Even the more liberal, secular Wikipedia (Cf. Conservapedia.com, Theopedia.com) observes:
"Perry Miller of Harvard University wrote in 1956:
Thus, it's logically impossible to deny that Christianity has had a majority influence in the nation’s history and culture. As a result, America has largely been an "unofficial" Christian nation in terms of dominating influence. Even today Christian influence remains strong, despite its recent significant decline, which in and of itself says a good deal. As Fea observes, "those who want to argue that the United States is a Christian nation have some strong historical evidence on which to rely, but they must also realize that Christian nationalism took many different forms during the 20th century" and, "the belief that the United States was founded as a Christian nation has a long history that dates back to the beginning of the Republic."
But again, belief and reality are not necessarily the same. It is mistaken for someone to argue that America today is a truly Christian nation – if that were so things would be vastly different in American culture and behavior. America today is a post-Christian, nominally religious nation with steadily declining Christian influence and increasing secular and relativistic influence with perhaps 15% of the nation truly Christian, although one can always hope this is a low figure.
Why did America become a nation with such unparalleled Christian influence? I can tell you in two Bible verses:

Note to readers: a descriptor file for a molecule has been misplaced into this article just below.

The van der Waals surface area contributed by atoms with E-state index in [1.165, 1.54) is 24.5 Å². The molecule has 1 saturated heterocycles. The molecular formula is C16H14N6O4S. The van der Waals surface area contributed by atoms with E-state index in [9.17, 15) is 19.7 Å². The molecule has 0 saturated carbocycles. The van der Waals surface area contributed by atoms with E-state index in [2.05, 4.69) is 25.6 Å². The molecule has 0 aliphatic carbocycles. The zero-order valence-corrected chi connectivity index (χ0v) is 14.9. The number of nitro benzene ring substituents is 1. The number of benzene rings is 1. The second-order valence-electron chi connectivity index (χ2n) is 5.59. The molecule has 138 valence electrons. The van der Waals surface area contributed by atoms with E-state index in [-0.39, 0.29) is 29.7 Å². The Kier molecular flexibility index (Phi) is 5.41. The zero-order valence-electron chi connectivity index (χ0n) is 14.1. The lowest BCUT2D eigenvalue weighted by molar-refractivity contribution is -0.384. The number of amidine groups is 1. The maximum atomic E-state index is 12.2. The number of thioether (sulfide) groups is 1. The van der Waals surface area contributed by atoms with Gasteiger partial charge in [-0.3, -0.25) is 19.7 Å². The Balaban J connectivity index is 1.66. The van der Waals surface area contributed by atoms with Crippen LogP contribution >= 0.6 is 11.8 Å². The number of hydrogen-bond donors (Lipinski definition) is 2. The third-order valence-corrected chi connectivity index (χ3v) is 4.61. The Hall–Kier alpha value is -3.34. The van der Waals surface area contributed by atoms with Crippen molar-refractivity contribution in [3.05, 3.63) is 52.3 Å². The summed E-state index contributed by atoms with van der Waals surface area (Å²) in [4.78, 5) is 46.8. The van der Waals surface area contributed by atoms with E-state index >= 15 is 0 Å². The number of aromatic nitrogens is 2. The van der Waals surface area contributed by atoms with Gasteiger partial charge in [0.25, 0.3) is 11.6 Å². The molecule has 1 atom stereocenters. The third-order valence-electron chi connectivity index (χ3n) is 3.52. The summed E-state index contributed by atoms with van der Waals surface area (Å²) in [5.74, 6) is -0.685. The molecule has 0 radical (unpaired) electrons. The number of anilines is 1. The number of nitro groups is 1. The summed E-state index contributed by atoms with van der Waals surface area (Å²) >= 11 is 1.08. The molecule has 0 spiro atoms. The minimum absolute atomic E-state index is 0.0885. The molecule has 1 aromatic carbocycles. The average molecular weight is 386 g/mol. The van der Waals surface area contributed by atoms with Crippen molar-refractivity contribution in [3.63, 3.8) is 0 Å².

In God's Providence America was founded as she was because godly men obeyed Scripture. But things have changed.
If America is to survive, and experience God's blessing as opposed to His displeasure, she must return to her godly roots – which means that true Christians must take their calling seriously and be in prayer that God would bring repentance to His Church and revival to American culture – hopefully, a final Great Spiritual Awakening before His return. Indeed, anyone who does not know Jesus Christ personally should carefully ponder the words He spoke:
Ben Carson, M.D., America the Beautiful (2012)
The books of David Barton and WallBuilders.com offer a good deal of information for those interested in pursuing the issue: The Foundations of American Government; Practical Benefits of Christianity; The Influence of the Bible on America (10 Lesson Online Interactive Course); Separation of Church & State: What the Founders Meant; Original Intent: the Courts, the Constitution, & Religion; Four Centuries of American Education; America's Godly Heritage (video transcript); Keys to Good Government; Also Benson J. Lossing, Lives of the Signers of the Declaration Of Independence (reprint of 1848 edition). At WallBuilders.com, see Curriculum, Documents, New Products, Historical Documents, Historical Writings, Issues & Articles, Newsletter Archives. Plus there are many works of a similar nature by various scholars. See also: Michael Novak, On Two Wings: Humble Faith and Common Sense at the American Founding; John Eidsmoe, Christianity and the Constitution; Kirby Anderson, "One Nation under God," Probe Ministries; http://www.probe.org/site/c.fdKEIMNsEoG/b.4221051/k.5894/One_Nation_Under_God.htm; Gaustad and Schmidt's, The Religious History of America (revised, 2004); Edwin S. Gaustad (ed.) A Documentary History of Religion in America to 1877; Mark A. Knoll, A Documentary History of Religion in America since 1877 and A History of Christianity in the United States and Canada. For an interesting study see noted historian Philip Jenkins', The Next Christendom: The Coming Global Christianity.